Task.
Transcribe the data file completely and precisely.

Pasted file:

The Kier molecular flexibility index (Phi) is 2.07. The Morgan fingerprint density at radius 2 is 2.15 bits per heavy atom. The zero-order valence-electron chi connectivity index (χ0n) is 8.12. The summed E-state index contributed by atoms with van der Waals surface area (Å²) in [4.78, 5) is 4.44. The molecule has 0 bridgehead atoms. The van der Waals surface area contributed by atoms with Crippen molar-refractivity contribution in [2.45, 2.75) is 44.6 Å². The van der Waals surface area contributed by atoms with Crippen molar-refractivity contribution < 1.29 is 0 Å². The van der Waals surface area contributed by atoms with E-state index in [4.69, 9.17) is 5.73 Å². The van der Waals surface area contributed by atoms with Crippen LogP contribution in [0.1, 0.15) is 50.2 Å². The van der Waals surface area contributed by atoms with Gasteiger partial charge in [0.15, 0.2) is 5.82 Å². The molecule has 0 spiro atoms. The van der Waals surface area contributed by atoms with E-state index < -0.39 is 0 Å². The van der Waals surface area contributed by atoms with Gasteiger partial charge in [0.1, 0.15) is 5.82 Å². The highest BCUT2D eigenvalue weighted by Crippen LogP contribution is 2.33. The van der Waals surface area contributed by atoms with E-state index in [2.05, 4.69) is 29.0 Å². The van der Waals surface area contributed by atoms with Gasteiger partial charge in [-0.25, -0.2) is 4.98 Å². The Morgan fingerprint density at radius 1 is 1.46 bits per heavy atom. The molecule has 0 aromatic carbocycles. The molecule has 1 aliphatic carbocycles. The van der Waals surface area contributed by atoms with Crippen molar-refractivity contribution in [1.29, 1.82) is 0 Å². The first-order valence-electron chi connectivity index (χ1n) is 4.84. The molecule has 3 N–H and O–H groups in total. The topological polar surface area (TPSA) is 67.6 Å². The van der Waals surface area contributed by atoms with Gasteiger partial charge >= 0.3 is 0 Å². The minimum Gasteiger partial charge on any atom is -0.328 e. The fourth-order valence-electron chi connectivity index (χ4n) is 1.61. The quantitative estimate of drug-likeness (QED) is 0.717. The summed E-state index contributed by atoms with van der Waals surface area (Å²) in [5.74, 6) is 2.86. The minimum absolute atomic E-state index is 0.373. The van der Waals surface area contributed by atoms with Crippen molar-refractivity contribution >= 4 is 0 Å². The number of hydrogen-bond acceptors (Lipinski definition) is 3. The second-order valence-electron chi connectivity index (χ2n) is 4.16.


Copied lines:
The Kier molecular flexibility index (Phi) is 2.07. The Morgan fingerprint density at radius 2 is 2.15 bits per heavy atom. The zero-order valence-electron chi connectivity index (χ0n) is 8.12. The summed E-state index contributed by atoms with van der Waals surface area (Å²) in [4.78, 5) is 4.44. The molecule has 0 bridgehead atoms. The van der Waals surface area contributed by atoms with Crippen molar-refractivity contribution in [2.45, 2.75) is 44.6 Å². The van der Waals surface area contributed by atoms with Crippen molar-refractivity contribution < 1.29 is 0 Å². The van der Waals surface area contributed by atoms with E-state index in [4.69, 9.17) is 5.73 Å². The van der Waals surface area contributed by atoms with Crippen LogP contribution in [0.1, 0.15) is 50.2 Å². The van der Waals surface area contributed by atoms with Gasteiger partial charge in [0.15, 0.2) is 5.82 Å². The molecule has 0 spiro atoms. The van der Waals surface area contributed by atoms with E-state index < -0.39 is 0 Å². The van der Waals surface area contributed by atoms with Gasteiger partial charge in [0.1, 0.15) is 5.82 Å². The highest BCUT2D eigenvalue weighted by Crippen LogP contribution is 2.33. The van der Waals surface area contributed by atoms with E-state index in [2.05, 4.69) is 29.0 Å². The van der Waals surface area contributed by atoms with Gasteiger partial charge in [-0.25, -0.2) is 4.98 Å². The Morgan fingerprint density at radius 1 is 1.46 bits per heavy atom. The molecule has 0 aromatic carbocycles. The molecule has 1 aliphatic carbocycles. The van der Waals surface area contributed by atoms with Crippen molar-refractivity contribution in [1.29, 1.82) is 0 Å². The first-order valence-electron chi connectivity index (χ1n) is 4.84. The molecule has 3 N–H and O–H groups in total. The topological polar surface area (TPSA) is 67.6 Å². The van der Waals surface area contributed by atoms with Gasteiger partial charge >= 0.3 is 0 Å². The minimum Gasteiger partial charge on any atom is -0.328 e. The fourth-order valence-electron chi connectivity index (χ4n) is 1.61. The quantitative estimate of drug-likeness (QED) is 0.717. The summed E-state index contributed by atoms with van der Waals surface area (Å²) in [5.74, 6) is 2.86. The minimum absolute atomic E-state index is 0.373. The van der Waals surface area contributed by atoms with Crippen molar-refractivity contribution >= 4 is 0 Å². The number of hydrogen-bond acceptors (Lipinski definition) is 3. The second-order valence-electron chi connectivity index (χ2n) is 4.16.